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The Economist Continental Europe Edition

The Economist Continental Europe Edition 07/22/2017

The Economist is the premier source for the analysis of world business and current affairs, providing authoritative insight and opinion on international news, world politics, business, finance, science and technology, as well as overviews of cultural trends and regular Special reports on industries and countries.

Land:
United Kingdom
Sprache:
English
Verlag:
The Economist Newspaper Limited - Europe
Erscheinungsweise:
Weekly
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8 Min.
the world this week

Politics In one of the most stunning failures of an American governing party to get its signature legislation passed in Congress, the Republican health-care bill in the Senate stalled, after more Republican senators said they would not support it. The party has spent seven years vowing to overturn and replace Obamacare with its own health-care plan. Donald Trump’s call for his party to go ahead and repeal Obamacare anyway was met with little enthusiasm. The Democrats urged the Republicans to co-operate with them on fixing Obamacare’s flaws. John McCain has been diagnosed with brain cancer. Mr McCain is a widely respected senator on both sides of the aisle. The 80-year-old Republican, who ran as the party’s presidential candidate against Barack Obama in 2008, is consulting with doctors about when he can return…

5 Min.
facing up to brexit

CRISIS? What crisis? So many have been triggered in Britain by the vote a year ago to leave the European Union that it is hard to keep track. Just last month Theresa May was reduced from unassailable iron lady to just-about-managing minority prime minister. Her cabinet is engaged in open warfare as rivals position themselves to replace her. The Labour Party, which has been taken over by a hard-left admirer of Hugo Chávez, is ahead in the polls. Meanwhile a neurotic pro-Brexit press shrieks that anyone who voices doubts about the country’s direction is an unpatriotic traitor. Britain is having a very public nervous breakdown. The chaos at the heart of government hardly bodes well for the exit negotiations with the EU, which turned to detailed matters this week and need…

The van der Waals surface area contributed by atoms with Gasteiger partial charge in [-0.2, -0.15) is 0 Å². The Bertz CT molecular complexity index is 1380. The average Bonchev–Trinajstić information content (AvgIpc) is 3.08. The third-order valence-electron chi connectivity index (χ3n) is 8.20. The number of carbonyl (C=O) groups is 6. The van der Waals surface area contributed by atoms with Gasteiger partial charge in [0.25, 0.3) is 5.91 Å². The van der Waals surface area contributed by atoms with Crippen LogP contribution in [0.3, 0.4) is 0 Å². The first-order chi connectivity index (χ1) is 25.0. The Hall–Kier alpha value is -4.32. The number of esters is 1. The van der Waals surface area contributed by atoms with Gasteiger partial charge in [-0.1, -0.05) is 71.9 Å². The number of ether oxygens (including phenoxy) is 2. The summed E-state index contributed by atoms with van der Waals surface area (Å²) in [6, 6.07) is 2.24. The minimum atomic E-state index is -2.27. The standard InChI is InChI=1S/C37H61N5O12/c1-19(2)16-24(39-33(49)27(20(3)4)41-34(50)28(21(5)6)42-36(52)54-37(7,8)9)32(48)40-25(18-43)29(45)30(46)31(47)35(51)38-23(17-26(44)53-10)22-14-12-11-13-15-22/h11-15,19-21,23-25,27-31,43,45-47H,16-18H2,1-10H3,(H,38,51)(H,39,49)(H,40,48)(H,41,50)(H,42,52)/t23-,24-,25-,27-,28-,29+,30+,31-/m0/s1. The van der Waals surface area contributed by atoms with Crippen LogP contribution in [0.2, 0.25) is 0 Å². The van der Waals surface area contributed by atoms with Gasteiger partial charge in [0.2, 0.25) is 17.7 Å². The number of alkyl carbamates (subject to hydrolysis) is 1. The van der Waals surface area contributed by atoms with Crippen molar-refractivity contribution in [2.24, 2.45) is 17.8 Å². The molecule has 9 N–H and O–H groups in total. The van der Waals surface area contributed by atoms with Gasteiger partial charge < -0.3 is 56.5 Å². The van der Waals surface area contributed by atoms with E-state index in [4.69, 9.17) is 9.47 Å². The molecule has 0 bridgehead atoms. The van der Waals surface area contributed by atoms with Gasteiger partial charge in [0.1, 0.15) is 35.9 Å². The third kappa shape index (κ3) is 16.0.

5 Min.
brain gains

IN 1953 B.F. Skinner visited his daughter’s maths class. The Harvard psychologist found every pupil learning the same topic in the same way at the same speed. A few days later he built his first “teaching machine”, which let children tackle questions at their own pace. By the mid-1960s similar gizmos were being flogged by door-to-door salesmen. Within a few years, though, enthusiasm for them had fizzled out. Since then education technology (edtech) has repeated the cycle of hype and flop, even as computers have reshaped almost every other part of life. One reason is the conservatism of teachers and their unions. But another is that the brain-stretching potential of edtech has remained unproven. Today, however, Skinner’s heirs are forcing the sceptics to think again (see page 16). Backed by billionaire techies…

3 Min.
revive, don’t repeal

ONLY a madman would build America’s healthcare system from scratch. Its mix of private insurance, government-provided care and endless regulations is complicated, expensive and fails many vulnerable Americans. The Affordable Care Act, Barack Obama’s health-care law, is part of the mess. Yet those who passed it knew it was a grubby compromise. In America’s divided government, they reasoned, politicians must build on what already exists. Following the travails this week of their latest attempts to “repeal and replace” Obamacare, Republicans must come to a similar realisation (see page 33). They are too divided to sweep away the status quo. Rand Paul, one of four senators who threatened to bring down the Senate bill, compared its continuation of parts of Obamacare to “German national socialism”. He wants to get government out of…

3 Min.
unnatural selection

THE 40-year process of reforming China’s economy has seen occasional retreats. But the general trajectory has seemed plain enough: towards a greater role for market forces. Since the early 1980s, private business has grown far faster and been much more profitable than the state sector. Back then state companies were responsible for roughly four-fifths of output; now they account for less than a fifth. President Xi Jinping’s commitment in 2013 to give market forces “a decisive role” in allocating resources seemed to presage more of the same. Yet the retreat of state-owned enterprises (SOEs) has stalled, and in some respects gone into reverse. China still has more than 150,000 SOEs. Their share of industrial assets hovers stubbornly near 40%. They account for about half of bank credit, and when the economy…

3 Min.
why monitors matter

NO ONE batted an eyelid earlier this year when Turkmenistan’s strongman, Gurbanguly Berdimuhamedov, was “re-elected” with nearly 98% of the vote. Why, one wonders, did he bother with an election at all? Yet in a growing number of fragile new democracies, especially in Africa, where similarly absurd results were once common, elections have become genuine. Since 1991 incumbent governments or leaders have been ousted at the ballot box at least 45 times, most recently in Nigeria, Ghana, the Gambia and Lesotho. Nerves still jangle at election time, especially when the outcome is likely to be close, patronage and corruption are pervasive, and rigging and violence have blighted previous ballots. A fraudulent election can tarnish a country’s reputation, threaten its stability, and deter investment and aid. Kenya, whose voters go to the polls…